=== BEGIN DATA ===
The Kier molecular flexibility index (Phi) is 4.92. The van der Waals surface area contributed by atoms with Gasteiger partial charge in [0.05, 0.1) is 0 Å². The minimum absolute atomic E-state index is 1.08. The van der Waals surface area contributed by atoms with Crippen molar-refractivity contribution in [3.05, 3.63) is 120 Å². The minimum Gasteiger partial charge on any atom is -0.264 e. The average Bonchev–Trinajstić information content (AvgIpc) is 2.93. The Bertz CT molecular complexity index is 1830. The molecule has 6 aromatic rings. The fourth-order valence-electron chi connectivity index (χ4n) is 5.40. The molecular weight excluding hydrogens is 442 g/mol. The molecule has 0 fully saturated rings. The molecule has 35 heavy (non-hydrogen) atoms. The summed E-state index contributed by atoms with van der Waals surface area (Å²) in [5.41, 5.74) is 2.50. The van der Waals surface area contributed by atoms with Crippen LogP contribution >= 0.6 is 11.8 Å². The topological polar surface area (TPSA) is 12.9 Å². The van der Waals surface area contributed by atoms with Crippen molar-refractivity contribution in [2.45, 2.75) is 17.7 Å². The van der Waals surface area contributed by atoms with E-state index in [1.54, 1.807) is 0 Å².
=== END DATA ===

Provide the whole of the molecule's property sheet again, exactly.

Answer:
The Kier molecular flexibility index (Phi) is 4.92. The van der Waals surface area contributed by atoms with Gasteiger partial charge in [0.05, 0.1) is 0 Å². The minimum absolute atomic E-state index is 1.08. The van der Waals surface area contributed by atoms with Crippen molar-refractivity contribution in [3.05, 3.63) is 120 Å². The minimum Gasteiger partial charge on any atom is -0.264 e. The average Bonchev–Trinajstić information content (AvgIpc) is 2.93. The Bertz CT molecular complexity index is 1830. The molecule has 6 aromatic rings. The fourth-order valence-electron chi connectivity index (χ4n) is 5.40. The molecular weight excluding hydrogens is 442 g/mol. The molecule has 0 fully saturated rings. The molecule has 35 heavy (non-hydrogen) atoms. The summed E-state index contributed by atoms with van der Waals surface area (Å²) in [5.41, 5.74) is 2.50. The van der Waals surface area contributed by atoms with Crippen LogP contribution >= 0.6 is 11.8 Å². The topological polar surface area (TPSA) is 12.9 Å². The van der Waals surface area contributed by atoms with Crippen molar-refractivity contribution in [2.45, 2.75) is 17.7 Å². The van der Waals surface area contributed by atoms with E-state index in [1.54, 1.807) is 0 Å².